“Will no one tell me what she sings? Perhaps the plaintive numbers flow / For old, unhappy far-off things. And Battles long ago.” Wordsworth, perhaps, was prompted by recollections of an age before warfare meant the mechanized destruction of all in its path. Yet war, to paraphrase an American precursor of Zhukov and Guderian, has always been hell. At Agincourt, the French knights were mowed down by the massed projectiles of the English bowmen. Then, as the mounted knights in headlong flight crashed into the oncoming wave of their own men-at-arms at the rear, the heavily armored French, piled on one another in heaps taller than a man, were slaughtered by crushing blows from hammer and sword. The English troops literally waded through a sea of blood. Many of the Frenchmen who had pleaded for quarter were butchered on the spot, and the English even incinerated some of the French wounded who had taken refuge in cottages not far from the battle. The remaining prisoners were held for ransom. It is significant that Henry V, who ordered the slaughter of the prisoners, was forced to employ archers—men who stood outside the medieval system of chivalry—to do a deed that placed at risk the king’s honor as a Christian monarch. Chivalry (however imperfectly observed), buttressed by the Christian faith, served to restrain the dogs of war in the time before ideology had eroded Christianity and technological progress made what John Keegan called the “moving battlefield” a reality. From Agincourt we moved to the Somme, Kursk, and, ultimately, to mass terror and Hiroshima. In the modern era, warfare means entire populations engaged in a dehumanizing clash of opposed barbarians.

Eugenio Corti’s moving memoir is a chronicle of a fateful retreat become a panicked rout in the frozen wastes of the Russian front at Stalingrad. Corti uses his considerable literary’ talents—this, his first book, was originally published in postwar Italy, before the author became an accomplished novelist and essayist—to convey to the reader the experience of a sensitive man who has seen his fellows degraded below the image of God and who has himself felt the elemental urge of the beast in his breast. Derived from notes Corti made at the time, the book reveals the thoughts and emotions of one of these atoms of suffering humanity. In Corti’s account, the battlefield—its storm of steel sweeping over and leveling whole cities and villages, reducing the dead and the living to beings “that had lost all human form” and every sign of humanity —amounts to a preview of Hell, of man cut off completely from God and “set increasingly against Him.”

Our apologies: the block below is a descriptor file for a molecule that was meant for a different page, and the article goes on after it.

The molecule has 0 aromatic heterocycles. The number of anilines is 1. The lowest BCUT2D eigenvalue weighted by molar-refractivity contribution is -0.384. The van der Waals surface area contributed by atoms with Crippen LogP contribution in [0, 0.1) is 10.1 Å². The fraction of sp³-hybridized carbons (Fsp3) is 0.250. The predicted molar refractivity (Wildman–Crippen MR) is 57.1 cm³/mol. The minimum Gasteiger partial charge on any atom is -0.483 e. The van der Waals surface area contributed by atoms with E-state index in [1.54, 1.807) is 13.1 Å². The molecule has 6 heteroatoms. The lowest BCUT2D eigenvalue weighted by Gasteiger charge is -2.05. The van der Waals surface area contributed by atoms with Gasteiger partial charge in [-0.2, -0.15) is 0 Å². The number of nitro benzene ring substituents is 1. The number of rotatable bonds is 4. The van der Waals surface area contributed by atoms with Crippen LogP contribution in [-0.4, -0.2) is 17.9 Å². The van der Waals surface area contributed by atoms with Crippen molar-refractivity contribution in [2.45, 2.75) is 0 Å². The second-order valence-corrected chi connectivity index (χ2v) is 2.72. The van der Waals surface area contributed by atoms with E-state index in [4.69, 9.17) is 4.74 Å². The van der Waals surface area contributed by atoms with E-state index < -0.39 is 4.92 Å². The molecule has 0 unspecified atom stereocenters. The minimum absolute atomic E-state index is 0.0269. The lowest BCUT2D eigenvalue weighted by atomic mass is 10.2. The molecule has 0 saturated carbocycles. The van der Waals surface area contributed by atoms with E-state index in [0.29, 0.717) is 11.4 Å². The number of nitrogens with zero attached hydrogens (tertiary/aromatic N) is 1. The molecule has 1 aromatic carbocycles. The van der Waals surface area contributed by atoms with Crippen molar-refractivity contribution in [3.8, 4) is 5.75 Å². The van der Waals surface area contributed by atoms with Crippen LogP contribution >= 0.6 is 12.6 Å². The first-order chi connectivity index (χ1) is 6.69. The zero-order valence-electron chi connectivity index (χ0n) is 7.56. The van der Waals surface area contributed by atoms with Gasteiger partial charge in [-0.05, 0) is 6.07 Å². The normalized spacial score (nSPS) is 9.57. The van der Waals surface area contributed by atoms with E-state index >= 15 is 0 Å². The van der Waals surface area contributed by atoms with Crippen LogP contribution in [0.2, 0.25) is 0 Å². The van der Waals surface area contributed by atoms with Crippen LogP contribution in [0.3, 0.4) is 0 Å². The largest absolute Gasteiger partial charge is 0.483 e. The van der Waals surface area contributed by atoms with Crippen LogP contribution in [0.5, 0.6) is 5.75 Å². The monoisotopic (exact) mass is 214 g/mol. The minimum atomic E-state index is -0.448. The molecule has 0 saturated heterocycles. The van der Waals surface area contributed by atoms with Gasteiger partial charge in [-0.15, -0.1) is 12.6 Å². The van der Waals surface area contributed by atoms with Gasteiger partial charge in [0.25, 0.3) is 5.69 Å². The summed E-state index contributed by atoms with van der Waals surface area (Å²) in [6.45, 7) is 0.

In this manmade hell, the mechanical inhumanity of the Germans, who dispassionately rape, loot, and murder, and the survivalist savagery of the Russians, who show no mercy even to their own, are juxtaposed with the moral failure of the Italians, who abandoned their wounded comrades to die on the interminable steppe, “obedient by now to a single animal instinct: self preservation.” As a wounded man begs for help, Corti confesses his own failure to resist the ferocity of cruel circumstance: “Within me,” he wrote, “a coldness was forming no less merciless than the cold surrounding me. My eyes followed the poor young wretch as he limped away again; in my soul I felt a useless torment.” Russian, German, and Italian become indistinguishable from one another: “Near the end of the village were numerous dead Russians. One was wearing an Italian great coat.” German, Italian, and Russian are united in Corti’s narrative by the icy flames of the battlefield: “Little by little, I was beginning to feel that I was no longer a distinct unit, with my own identity—no, I was . . . a minute part of endless human pain and sorrow.”

Ultimately Corti’s passage through hell is a baptism, convincing him of the “possibility of salvation.” As Corti reveals, the love of God that inspires the simplest act of kindness by men reaches, as Dostoyevsky contended in his parable of the onion in The Brothers Karamazov, even to the depths of Hell. So many, to paraphrase the great Russian novelist, even as they have sinned, gave an onion and redeemed a fallen nature. The Russian peasants with “their compassion for any suffering being,” the hardened Italian veteran who refuses to abandon a wounded comrade, Corti’s friend Zanotti who, despite “his youth rebelling against the prospect of death,” volunteers for a deadly assignment, taking the place of an exhausted countryman — all, like the snow “which seemed to be forcing itself . . . to push back” against the seemingly “impenetrable darkness” of the hellish vault of the battlefield, resisted the night. In this way, Corti came to believe, “God reclaims the suffering of men, and above all that of innocent men—crucified as Christ was crucified.” Their suffering was “in no way wasted.”

In Corti’s war, the mechanized horrors of battle and the conflict’s epic scale came to represent for the then 21-year-old artillery officer the whole of human experience: of Eden (prewar Italy) and of the Fall, of the possibility of atonement and redemption, and of grace through the self-sacrifice of innocents. Corti himself was saved—by God through his mother’s prayers, as he came to believe—for a purpose. “I offer these pages,” he writes in the book’s dedication, “through my mother’s hands, to the Madonna of my people, the Madonna of the Wood. May they be above all a prayer for those who shared those days with me, who fought and suffered with me, who hoped so desperately with me, and in the end remained lifeless on the interminable roads of the steppe.” As an act of atonement then, before God and his fallen comrades—and, especially, for those who refused to become denizens of the modern hell—Corti offers this powerful testament.


[Few Returned: Twenty-Eight Days on the Russian Front, Winter 1942-1943, by Eugenio Corti, Translated by Peter Edward Levy (Columbia: University of Missouri Press) 251 pp., $19.95]